“Piazzolla and 18 Monkeys”, on the other hand, reveals the latest progress of his company’s most recognisable work – the title of which went on to become the company’s name.

Jitti explains: “This is a recreation and 80 per cent of the choreography has changed. Having been invited to work with the jazz band Escalandrum, led by Daniel Piazzolla or Astor’s grandson, ‘18 Monkeys’ was reworked to premiere at Teatro San Martin, Buenos Aires in September 2015. So, now, for this special occasion, four dancers including Anucha Sumaman, a principal dancer at the National Theatre, and Canada’s Benjamin Tardif, Lithuania’s Dovydas Strimaitis and Germany’s Sukadeva Joshua Horn will share the stage with a live music trio, including the award-winning Argentinian bandoneonist Daniel Ruggiero and Pro Musica musicians, Tasana Nagavajara on violin and Panyaphat Wongwechwiwat on violoncello. It will be a rare opportunity to listen to Piazzolla’s melody performed live with bandoneon and strings and is the most extensive Astor Piazzolla’s music repertoire ever in Thailand.”

Piazzolla /Photo:18 Monkeys Dance Theatre

Both works will be staged at Bangkok’s Neilson Hays Library and Chiang Mai’s Maiiam Contemporary Art Museum.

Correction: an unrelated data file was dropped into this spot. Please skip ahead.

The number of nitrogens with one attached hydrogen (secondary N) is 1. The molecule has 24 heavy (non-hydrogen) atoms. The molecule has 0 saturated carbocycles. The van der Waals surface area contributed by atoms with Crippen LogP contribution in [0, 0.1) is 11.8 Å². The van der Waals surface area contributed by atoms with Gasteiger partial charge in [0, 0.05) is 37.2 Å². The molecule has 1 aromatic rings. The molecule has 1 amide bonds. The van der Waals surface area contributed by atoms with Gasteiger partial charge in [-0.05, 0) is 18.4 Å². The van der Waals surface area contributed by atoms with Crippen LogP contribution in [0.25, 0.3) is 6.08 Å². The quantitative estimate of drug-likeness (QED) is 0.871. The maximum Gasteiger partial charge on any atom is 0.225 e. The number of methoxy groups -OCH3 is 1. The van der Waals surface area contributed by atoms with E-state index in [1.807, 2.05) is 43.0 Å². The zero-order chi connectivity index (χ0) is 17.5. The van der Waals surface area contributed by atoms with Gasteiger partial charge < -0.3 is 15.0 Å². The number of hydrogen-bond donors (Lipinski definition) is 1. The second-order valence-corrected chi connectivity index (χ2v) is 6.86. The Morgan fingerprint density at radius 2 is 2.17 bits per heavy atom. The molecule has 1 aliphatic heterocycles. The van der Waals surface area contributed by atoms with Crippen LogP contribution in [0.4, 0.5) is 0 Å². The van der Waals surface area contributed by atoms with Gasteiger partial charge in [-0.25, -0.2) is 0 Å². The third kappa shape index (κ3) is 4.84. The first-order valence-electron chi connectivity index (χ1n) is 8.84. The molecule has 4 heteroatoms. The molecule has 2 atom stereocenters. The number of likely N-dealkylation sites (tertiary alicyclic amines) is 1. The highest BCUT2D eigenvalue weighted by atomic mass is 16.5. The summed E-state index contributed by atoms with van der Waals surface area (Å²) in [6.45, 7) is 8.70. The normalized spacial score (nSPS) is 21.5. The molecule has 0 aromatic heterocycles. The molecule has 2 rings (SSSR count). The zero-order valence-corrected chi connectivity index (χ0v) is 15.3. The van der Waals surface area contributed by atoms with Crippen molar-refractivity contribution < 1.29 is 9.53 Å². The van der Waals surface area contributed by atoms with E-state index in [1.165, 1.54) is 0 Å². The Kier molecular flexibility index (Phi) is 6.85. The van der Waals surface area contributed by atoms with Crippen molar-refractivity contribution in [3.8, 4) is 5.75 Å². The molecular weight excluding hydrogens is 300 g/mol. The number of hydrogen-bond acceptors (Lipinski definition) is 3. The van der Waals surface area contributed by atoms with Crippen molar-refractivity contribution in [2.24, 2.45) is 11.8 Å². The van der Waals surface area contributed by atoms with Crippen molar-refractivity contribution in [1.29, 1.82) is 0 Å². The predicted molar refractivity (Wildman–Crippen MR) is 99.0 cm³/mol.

“Staging my works in unusual spaces away from the traditional theatre stage is a concrete way to make people become more engaged in my projects as it allows them to experience arts in a more personal way and better understand its importance. The library itself is beautiful and is a perfect landscape where I can put my choreography composition to fit into its architecture,” he says. 

“The Neilson Hays Library, which reopened this year following renovations to its historic 96-year-old building, is aiming to find new purposes for its space while bringing the community together. 

Piazzolla /Photo:18 Monkeys Dance Theatre

“There will be two charity performances—’Party Animal’ this Friday and ‘Piazzolla and 18 Monkeys’ on November 27—the proceeds of which will help cover the library’s educational and cultural activities, as well as the maintenance cost for 2019.”

As for Maiiam, Jitti was already there with his Unfolding Kafka Festival last November and notes: “It’s an empty minimalist space so any performance can nicely fit in. We have to be more concerned with its acoustics and lighting design, but with our previous experience, we’ll be able to better manage them this time.”

Two Capitals

“Party Animal” is from Friday to November 19, 7:30pm, at the Neilson Hays Library, on Surawong Road, and at Maiiam Contemporary Art Museum, Chiang Mai, on November 23 at 7pm.

“Piazzolla and 18 Monkeys” will start in Chiang Mai on November 24 at 7pm, then come back to Bangkok on November 26 and 27 at 7:30pm.

Tickets are Bt1,000 (Bt400 for students in Bangkok; free for students in Chiang Mai).

nTo purchase tickets, email 18MonkeysDanceTheatre@gmail.com. For more information, visit www.18MonkeysDanceTheatre.com.